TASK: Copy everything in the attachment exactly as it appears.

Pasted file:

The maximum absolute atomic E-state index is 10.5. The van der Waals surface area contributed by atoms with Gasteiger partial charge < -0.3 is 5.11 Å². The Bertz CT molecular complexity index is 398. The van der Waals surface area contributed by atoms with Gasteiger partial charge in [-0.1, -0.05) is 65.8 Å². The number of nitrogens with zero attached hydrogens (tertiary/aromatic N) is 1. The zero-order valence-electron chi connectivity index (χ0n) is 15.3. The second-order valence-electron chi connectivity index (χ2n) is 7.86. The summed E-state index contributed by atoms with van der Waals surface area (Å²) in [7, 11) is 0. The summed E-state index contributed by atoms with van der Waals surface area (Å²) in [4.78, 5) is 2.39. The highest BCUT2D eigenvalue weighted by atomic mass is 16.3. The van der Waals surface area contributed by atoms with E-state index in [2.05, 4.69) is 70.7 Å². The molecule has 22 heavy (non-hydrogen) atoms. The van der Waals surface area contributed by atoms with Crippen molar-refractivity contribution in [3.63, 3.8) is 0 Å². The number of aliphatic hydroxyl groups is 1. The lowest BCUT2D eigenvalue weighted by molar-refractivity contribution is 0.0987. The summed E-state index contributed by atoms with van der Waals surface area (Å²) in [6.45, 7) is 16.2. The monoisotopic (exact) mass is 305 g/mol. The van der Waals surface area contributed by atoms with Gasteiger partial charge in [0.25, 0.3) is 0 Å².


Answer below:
The maximum absolute atomic E-state index is 10.5. The van der Waals surface area contributed by atoms with Gasteiger partial charge < -0.3 is 5.11 Å². The Bertz CT molecular complexity index is 398. The van der Waals surface area contributed by atoms with Gasteiger partial charge in [-0.1, -0.05) is 65.8 Å². The number of nitrogens with zero attached hydrogens (tertiary/aromatic N) is 1. The zero-order valence-electron chi connectivity index (χ0n) is 15.3. The second-order valence-electron chi connectivity index (χ2n) is 7.86. The summed E-state index contributed by atoms with van der Waals surface area (Å²) in [7, 11) is 0. The summed E-state index contributed by atoms with van der Waals surface area (Å²) in [4.78, 5) is 2.39. The highest BCUT2D eigenvalue weighted by atomic mass is 16.3. The van der Waals surface area contributed by atoms with E-state index in [2.05, 4.69) is 70.7 Å². The molecule has 22 heavy (non-hydrogen) atoms. The van der Waals surface area contributed by atoms with Crippen molar-refractivity contribution in [3.63, 3.8) is 0 Å². The number of aliphatic hydroxyl groups is 1. The lowest BCUT2D eigenvalue weighted by molar-refractivity contribution is 0.0987. The summed E-state index contributed by atoms with van der Waals surface area (Å²) in [6.45, 7) is 16.2. The monoisotopic (exact) mass is 305 g/mol. The van der Waals surface area contributed by atoms with Gasteiger partial charge in [0.25, 0.3) is 0 Å².